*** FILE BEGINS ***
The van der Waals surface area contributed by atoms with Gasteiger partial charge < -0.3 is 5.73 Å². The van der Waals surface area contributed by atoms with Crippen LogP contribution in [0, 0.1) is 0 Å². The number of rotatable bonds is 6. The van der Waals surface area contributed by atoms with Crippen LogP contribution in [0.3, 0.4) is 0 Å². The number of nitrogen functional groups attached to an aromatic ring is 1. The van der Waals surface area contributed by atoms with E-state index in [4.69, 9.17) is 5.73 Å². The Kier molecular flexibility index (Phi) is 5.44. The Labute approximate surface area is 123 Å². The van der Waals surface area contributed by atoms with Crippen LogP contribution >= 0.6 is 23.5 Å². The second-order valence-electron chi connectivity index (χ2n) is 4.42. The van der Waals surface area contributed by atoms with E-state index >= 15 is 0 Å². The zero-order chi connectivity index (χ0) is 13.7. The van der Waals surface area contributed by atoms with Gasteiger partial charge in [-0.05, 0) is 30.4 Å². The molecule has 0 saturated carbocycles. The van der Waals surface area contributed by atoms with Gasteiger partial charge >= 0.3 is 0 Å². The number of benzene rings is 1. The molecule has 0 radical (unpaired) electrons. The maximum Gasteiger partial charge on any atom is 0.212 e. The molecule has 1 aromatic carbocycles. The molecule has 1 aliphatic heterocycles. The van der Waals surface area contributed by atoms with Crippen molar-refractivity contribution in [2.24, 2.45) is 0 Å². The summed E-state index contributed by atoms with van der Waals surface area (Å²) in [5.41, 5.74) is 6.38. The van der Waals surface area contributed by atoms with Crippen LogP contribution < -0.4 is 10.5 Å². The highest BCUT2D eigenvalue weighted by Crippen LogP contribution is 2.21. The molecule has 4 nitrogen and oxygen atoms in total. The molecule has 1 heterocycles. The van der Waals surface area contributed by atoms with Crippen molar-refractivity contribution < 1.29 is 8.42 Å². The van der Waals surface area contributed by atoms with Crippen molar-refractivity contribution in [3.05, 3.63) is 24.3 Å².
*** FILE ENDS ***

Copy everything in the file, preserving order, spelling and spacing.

The van der Waals surface area contributed by atoms with Gasteiger partial charge < -0.3 is 5.73 Å². The van der Waals surface area contributed by atoms with Crippen LogP contribution in [0, 0.1) is 0 Å². The number of rotatable bonds is 6. The van der Waals surface area contributed by atoms with Crippen LogP contribution in [0.3, 0.4) is 0 Å². The number of nitrogen functional groups attached to an aromatic ring is 1. The van der Waals surface area contributed by atoms with E-state index in [4.69, 9.17) is 5.73 Å². The Kier molecular flexibility index (Phi) is 5.44. The Labute approximate surface area is 123 Å². The van der Waals surface area contributed by atoms with Crippen LogP contribution >= 0.6 is 23.5 Å². The second-order valence-electron chi connectivity index (χ2n) is 4.42. The van der Waals surface area contributed by atoms with E-state index >= 15 is 0 Å². The zero-order chi connectivity index (χ0) is 13.7. The van der Waals surface area contributed by atoms with Gasteiger partial charge in [-0.05, 0) is 30.4 Å². The molecule has 0 saturated carbocycles. The van der Waals surface area contributed by atoms with Gasteiger partial charge >= 0.3 is 0 Å². The number of benzene rings is 1. The molecule has 0 radical (unpaired) electrons. The maximum Gasteiger partial charge on any atom is 0.212 e. The molecule has 1 aromatic carbocycles. The molecule has 1 aliphatic heterocycles. The van der Waals surface area contributed by atoms with Crippen molar-refractivity contribution in [2.24, 2.45) is 0 Å². The summed E-state index contributed by atoms with van der Waals surface area (Å²) in [5.41, 5.74) is 6.38. The van der Waals surface area contributed by atoms with Crippen LogP contribution < -0.4 is 10.5 Å². The highest BCUT2D eigenvalue weighted by Crippen LogP contribution is 2.21. The molecule has 4 nitrogen and oxygen atoms in total. The molecule has 1 heterocycles. The van der Waals surface area contributed by atoms with Crippen molar-refractivity contribution < 1.29 is 8.42 Å². The van der Waals surface area contributed by atoms with Crippen molar-refractivity contribution in [3.05, 3.63) is 24.3 Å².